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Chevron launches new customer-focused campaign ‘Engineered with Purpose’

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Launched in 1999, the Delo Truck was the first-of-its-kind, a mobile educational center bringing information to their customers. During the last 20 years, it has traveled nearly three-quarters of a million miles in the United States and Canada. (Courtesy: CHEVRON)

DALLAS  ––  Chevron Products Co., a division of Chevron U.S.A. Inc., maker of  technologically advanced engine oils, lubricants and coolants revealed at the Great American Trucking Show here its new customer-focused campaign “Engineered with Purpose,” re-affirming their commitment to moving their customer’s business forward through application of the most advanced technology.

As part of the reveal in Dallas at GATS, Chevron unveiled a new take on its mobile education center, the Delo Traveling Technology Lab, with interactive technologies, including virtual (VR) and augmented (AR) reality exhibits.

“Our new campaign is a recognition of our customers’ need for better education and solutions to drive their business forward,” said James Booth, commercial sector manager at Chevron. “The Delo Traveling Technology Lab is the latest step in our commitment to excellence for our customers; the type of commitment that has made Chevron Delo the No. 1 choice for fleets and on-highway OEM factory fill.”

A major milestone in Chevron strengthening its commitment to its customers is the expansion of their fully re-formulated Delo 400 product line re-engineered in 2016 to meet API CK-4 and FA-4 specs, Booth said, adding that Chevron continues to look to solve specific customer challenges in the ongoing development of Delo 400 product line with a goal to not only exceed API requirements, but solve customer issues not currently being addressed in the market.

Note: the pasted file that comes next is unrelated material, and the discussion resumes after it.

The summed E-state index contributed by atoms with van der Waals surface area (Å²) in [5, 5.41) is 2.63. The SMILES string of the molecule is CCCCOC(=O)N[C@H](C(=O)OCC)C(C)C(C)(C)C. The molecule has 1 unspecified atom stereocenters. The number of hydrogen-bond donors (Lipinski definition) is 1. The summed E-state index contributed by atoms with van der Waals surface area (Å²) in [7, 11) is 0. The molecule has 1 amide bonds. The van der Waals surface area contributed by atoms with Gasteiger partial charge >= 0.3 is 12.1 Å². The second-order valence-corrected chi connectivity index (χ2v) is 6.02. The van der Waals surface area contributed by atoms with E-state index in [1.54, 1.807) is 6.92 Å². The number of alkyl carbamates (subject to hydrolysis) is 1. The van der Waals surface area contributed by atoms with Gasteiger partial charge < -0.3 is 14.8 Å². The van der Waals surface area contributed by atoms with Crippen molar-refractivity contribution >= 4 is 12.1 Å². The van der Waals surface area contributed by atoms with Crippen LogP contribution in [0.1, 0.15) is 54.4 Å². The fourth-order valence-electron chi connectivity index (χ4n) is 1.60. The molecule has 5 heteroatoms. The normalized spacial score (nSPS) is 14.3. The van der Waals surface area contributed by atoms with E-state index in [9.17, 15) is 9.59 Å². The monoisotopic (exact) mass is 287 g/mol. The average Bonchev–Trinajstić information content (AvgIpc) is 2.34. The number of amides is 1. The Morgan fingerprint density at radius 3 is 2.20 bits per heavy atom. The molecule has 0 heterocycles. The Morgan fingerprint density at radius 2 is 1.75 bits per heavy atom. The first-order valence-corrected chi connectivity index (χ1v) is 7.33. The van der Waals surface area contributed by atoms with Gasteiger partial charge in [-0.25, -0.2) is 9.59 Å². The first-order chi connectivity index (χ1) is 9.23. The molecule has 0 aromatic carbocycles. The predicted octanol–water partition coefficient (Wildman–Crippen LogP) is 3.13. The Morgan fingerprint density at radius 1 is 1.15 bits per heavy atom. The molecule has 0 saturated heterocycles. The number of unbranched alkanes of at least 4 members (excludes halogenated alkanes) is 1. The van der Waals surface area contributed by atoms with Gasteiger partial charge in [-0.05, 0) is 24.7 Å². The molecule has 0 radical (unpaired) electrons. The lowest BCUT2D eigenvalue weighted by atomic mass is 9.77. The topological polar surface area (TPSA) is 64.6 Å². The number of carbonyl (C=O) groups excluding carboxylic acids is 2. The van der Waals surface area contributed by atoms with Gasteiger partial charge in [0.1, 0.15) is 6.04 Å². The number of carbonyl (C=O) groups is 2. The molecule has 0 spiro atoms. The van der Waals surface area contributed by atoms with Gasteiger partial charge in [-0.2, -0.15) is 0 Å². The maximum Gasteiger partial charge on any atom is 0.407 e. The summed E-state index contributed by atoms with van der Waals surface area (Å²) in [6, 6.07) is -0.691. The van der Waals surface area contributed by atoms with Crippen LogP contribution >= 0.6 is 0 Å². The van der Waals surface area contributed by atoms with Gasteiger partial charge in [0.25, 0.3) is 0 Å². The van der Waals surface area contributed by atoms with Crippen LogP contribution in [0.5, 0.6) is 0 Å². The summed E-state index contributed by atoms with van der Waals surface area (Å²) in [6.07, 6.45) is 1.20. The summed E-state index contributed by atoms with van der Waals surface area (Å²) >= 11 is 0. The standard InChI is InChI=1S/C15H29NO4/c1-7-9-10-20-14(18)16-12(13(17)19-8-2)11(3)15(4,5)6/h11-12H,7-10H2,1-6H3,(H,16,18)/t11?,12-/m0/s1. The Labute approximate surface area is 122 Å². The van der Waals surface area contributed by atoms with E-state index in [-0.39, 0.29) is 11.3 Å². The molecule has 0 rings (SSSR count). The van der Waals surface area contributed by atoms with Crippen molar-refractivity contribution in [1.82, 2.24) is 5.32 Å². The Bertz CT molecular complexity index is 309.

Three years later, Booth said Delo is the No. 1 engine oil choice with small, medium and large fleets according to MacKay 2017 report. By the end of 2019, Delo will be the factory fill oil for 85% of North American OEMs.

Booth said Chevron had solidified its commitment to its customers, engineering products with purpose by building solutions that further their customers’ businesses through innovation and advanced technology.

Just this year, he said Chevron has launched a number of products including:

  • Greatest number of heavy-duty engine oil products with API SN PLUS – protecting both heavy duty vehicles and modern gasoline pick-up truck engines.
  • Delo 400 XSP-FA 5W-30 delivering “the best engine oil life and fuel efficiency in the Delo product line.”
  • Delo ELC Advanced Coolants solving recent issues with nitrited coolants and new aluminum radiators

As part of Chevron’s broader campaign, by year-end, it will be introducing a major breakthrough in oil technology engineered to solve after-treatment issues brought to light by its OEM partners and customers.

Launched in 1999, the Delo Truck was the first-of-its-kind, a mobile educational center bringing information to their customers. During the last 20 years, it has traveled nearly three-quarters of a million miles in the United States and Canada, visiting thousands of people in the process. The Delo Truck has had a direct impact on customer business, and development of their operations, and maintenance professionals.

Chevron has been a pioneer of using digital technology to help the trucking industry understand the latest trends and delivering business insights in a timely manner, Booth said.  Today’s launch of the travelling technology lab is a further leap in understanding and addressing customers’ needs.

Following 15 months of work with top agencies, Chevron’s Delo Traveling Technology Lab includes:

  • Eleven exhibits including state-of-the-art VR and AR equipment to allow customers an interactive experience to learn more about Chevron’s offerings from engine maintenance to proper lubrication practices

The Delo Traveling Technology Lab will be traveling throughout the United States and Canada, making scheduled stops at various trade shows and customer events in the coming years.

 

 

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DTNA delivers first Freightliner eCascadia models to Penske, NFI

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NFI and Penske Truck Leasing were the recipients of the first two Freightliner eCascadia models built by Daimler Trucks North America. (Courtesy: DAIMLER TRUCKS NORTH AMERICA)